| Quote #4
Hedda must know that this sort of taunting isn’t going to do the trick; after all, what she likes about Eilert is that he doesn’t care what other people think. It seems likely that this is just her set-up, a lead-in for her to talk about Mrs. Elvsted’s earlier panic.
| Quote #5
Look at what actually causes Eilert’s relapse: a lack of trust and a break in what he thought was a perfect companionship with Mrs. Elvsted. This is similar to Hedda’s later disillusionment, when she concludes that she doesn’t believe in vine leaves anymore.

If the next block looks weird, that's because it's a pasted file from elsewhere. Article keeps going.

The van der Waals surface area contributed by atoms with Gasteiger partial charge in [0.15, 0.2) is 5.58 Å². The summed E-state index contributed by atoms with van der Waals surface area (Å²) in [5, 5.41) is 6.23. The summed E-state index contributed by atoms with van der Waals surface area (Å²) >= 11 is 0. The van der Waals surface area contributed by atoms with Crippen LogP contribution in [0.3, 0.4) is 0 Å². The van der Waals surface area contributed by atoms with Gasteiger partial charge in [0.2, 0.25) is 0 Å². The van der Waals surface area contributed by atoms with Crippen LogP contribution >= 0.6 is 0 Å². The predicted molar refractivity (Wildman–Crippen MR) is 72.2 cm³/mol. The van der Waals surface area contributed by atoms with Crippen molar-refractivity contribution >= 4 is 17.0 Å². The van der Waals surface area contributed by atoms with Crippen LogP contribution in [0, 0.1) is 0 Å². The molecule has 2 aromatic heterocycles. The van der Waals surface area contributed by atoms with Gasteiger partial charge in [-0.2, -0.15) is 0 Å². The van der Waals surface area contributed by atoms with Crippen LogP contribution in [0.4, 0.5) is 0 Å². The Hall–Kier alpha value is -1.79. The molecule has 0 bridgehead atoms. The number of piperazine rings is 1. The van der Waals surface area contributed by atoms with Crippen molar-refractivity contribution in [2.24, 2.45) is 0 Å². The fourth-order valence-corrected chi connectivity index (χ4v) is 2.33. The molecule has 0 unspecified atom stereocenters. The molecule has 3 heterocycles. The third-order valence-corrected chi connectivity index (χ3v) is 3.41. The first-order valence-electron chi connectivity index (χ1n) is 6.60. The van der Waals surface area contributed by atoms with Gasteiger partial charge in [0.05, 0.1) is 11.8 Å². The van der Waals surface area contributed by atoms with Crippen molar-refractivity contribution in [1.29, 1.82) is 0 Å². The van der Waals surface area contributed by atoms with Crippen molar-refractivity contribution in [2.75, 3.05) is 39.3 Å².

| Quote #6
We’re not so sure Eilert means what Thea thinks he means. He says he has fallen and now rises again – but which phase was his "fall"? Thea thinks he’s talking about the two drinks he’s just downed in Hedda’s parlor, but it’s distinctly possible that Eilert is referring to his own brief reformation at the hand of Mrs. Elvsted. This would confirm one theory: that Eilert resents being reformed and feels this new lifestyle is inconsistent with his character.